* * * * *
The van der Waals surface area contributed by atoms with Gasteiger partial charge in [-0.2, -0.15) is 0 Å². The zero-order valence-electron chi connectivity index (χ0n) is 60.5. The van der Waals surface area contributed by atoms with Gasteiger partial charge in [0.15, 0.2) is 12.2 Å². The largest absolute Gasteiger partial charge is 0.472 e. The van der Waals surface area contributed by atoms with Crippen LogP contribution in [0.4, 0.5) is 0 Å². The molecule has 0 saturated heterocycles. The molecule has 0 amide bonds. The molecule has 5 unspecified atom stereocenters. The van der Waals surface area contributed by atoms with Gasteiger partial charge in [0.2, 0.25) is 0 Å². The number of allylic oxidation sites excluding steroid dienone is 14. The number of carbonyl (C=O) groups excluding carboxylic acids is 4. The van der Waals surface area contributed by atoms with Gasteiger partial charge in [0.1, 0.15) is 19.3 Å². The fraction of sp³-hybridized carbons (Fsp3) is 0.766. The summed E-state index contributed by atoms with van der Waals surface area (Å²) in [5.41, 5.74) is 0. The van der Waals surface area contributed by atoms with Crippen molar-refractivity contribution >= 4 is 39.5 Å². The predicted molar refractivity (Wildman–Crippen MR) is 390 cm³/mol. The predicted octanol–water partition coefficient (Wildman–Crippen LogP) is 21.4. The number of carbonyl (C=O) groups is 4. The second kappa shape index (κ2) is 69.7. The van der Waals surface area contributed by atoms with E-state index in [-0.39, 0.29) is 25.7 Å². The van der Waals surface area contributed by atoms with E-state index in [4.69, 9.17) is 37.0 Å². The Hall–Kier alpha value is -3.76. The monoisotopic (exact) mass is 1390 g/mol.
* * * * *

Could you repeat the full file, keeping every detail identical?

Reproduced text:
The van der Waals surface area contributed by atoms with Gasteiger partial charge in [-0.2, -0.15) is 0 Å². The zero-order valence-electron chi connectivity index (χ0n) is 60.5. The van der Waals surface area contributed by atoms with Gasteiger partial charge in [0.15, 0.2) is 12.2 Å². The largest absolute Gasteiger partial charge is 0.472 e. The van der Waals surface area contributed by atoms with Crippen LogP contribution in [0.4, 0.5) is 0 Å². The molecule has 0 saturated heterocycles. The molecule has 0 amide bonds. The molecule has 5 unspecified atom stereocenters. The van der Waals surface area contributed by atoms with Gasteiger partial charge in [0.2, 0.25) is 0 Å². The number of allylic oxidation sites excluding steroid dienone is 14. The number of carbonyl (C=O) groups excluding carboxylic acids is 4. The van der Waals surface area contributed by atoms with Gasteiger partial charge in [0.1, 0.15) is 19.3 Å². The fraction of sp³-hybridized carbons (Fsp3) is 0.766. The summed E-state index contributed by atoms with van der Waals surface area (Å²) in [5.41, 5.74) is 0. The van der Waals surface area contributed by atoms with Crippen molar-refractivity contribution >= 4 is 39.5 Å². The predicted molar refractivity (Wildman–Crippen MR) is 390 cm³/mol. The predicted octanol–water partition coefficient (Wildman–Crippen LogP) is 21.4. The number of carbonyl (C=O) groups is 4. The second kappa shape index (κ2) is 69.7. The van der Waals surface area contributed by atoms with E-state index in [-0.39, 0.29) is 25.7 Å². The van der Waals surface area contributed by atoms with E-state index in [4.69, 9.17) is 37.0 Å². The Hall–Kier alpha value is -3.76. The monoisotopic (exact) mass is 1390 g/mol.